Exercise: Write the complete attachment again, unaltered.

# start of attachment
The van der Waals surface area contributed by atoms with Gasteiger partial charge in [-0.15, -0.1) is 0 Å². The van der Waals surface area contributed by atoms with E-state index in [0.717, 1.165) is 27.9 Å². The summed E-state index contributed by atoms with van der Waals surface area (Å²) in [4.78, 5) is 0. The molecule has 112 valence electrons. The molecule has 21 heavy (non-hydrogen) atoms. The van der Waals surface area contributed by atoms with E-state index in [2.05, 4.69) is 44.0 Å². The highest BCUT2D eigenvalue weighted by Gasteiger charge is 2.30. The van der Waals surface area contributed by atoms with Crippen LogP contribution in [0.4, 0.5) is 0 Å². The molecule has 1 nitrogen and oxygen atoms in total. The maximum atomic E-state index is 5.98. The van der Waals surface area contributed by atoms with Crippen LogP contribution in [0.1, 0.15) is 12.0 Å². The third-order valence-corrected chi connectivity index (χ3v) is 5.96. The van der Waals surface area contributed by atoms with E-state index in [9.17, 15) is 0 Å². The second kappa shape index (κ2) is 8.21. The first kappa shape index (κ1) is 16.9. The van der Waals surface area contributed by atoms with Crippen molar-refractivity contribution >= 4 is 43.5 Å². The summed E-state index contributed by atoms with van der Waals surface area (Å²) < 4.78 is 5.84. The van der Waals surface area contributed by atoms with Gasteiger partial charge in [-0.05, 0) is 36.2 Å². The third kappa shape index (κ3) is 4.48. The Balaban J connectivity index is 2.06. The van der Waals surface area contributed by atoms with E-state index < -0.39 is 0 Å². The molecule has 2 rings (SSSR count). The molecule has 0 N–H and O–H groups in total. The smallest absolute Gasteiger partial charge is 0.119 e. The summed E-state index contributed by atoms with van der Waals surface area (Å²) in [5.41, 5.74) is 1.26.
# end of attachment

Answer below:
The van der Waals surface area contributed by atoms with Gasteiger partial charge in [-0.15, -0.1) is 0 Å². The van der Waals surface area contributed by atoms with E-state index in [0.717, 1.165) is 27.9 Å². The summed E-state index contributed by atoms with van der Waals surface area (Å²) in [4.78, 5) is 0. The molecule has 112 valence electrons. The molecule has 21 heavy (non-hydrogen) atoms. The van der Waals surface area contributed by atoms with E-state index in [2.05, 4.69) is 44.0 Å². The highest BCUT2D eigenvalue weighted by Gasteiger charge is 2.30. The van der Waals surface area contributed by atoms with Crippen LogP contribution in [0.4, 0.5) is 0 Å². The molecule has 1 nitrogen and oxygen atoms in total. The maximum atomic E-state index is 5.98. The van der Waals surface area contributed by atoms with Crippen LogP contribution in [0.1, 0.15) is 12.0 Å². The third-order valence-corrected chi connectivity index (χ3v) is 5.96. The van der Waals surface area contributed by atoms with E-state index in [9.17, 15) is 0 Å². The second kappa shape index (κ2) is 8.21. The first kappa shape index (κ1) is 16.9. The van der Waals surface area contributed by atoms with Crippen molar-refractivity contribution >= 4 is 43.5 Å². The summed E-state index contributed by atoms with van der Waals surface area (Å²) < 4.78 is 5.84. The van der Waals surface area contributed by atoms with Gasteiger partial charge in [-0.05, 0) is 36.2 Å². The third kappa shape index (κ3) is 4.48. The Balaban J connectivity index is 2.06. The van der Waals surface area contributed by atoms with E-state index < -0.39 is 0 Å². The molecule has 2 rings (SSSR count). The molecule has 0 N–H and O–H groups in total. The smallest absolute Gasteiger partial charge is 0.119 e. The summed E-state index contributed by atoms with van der Waals surface area (Å²) in [5.41, 5.74) is 1.26.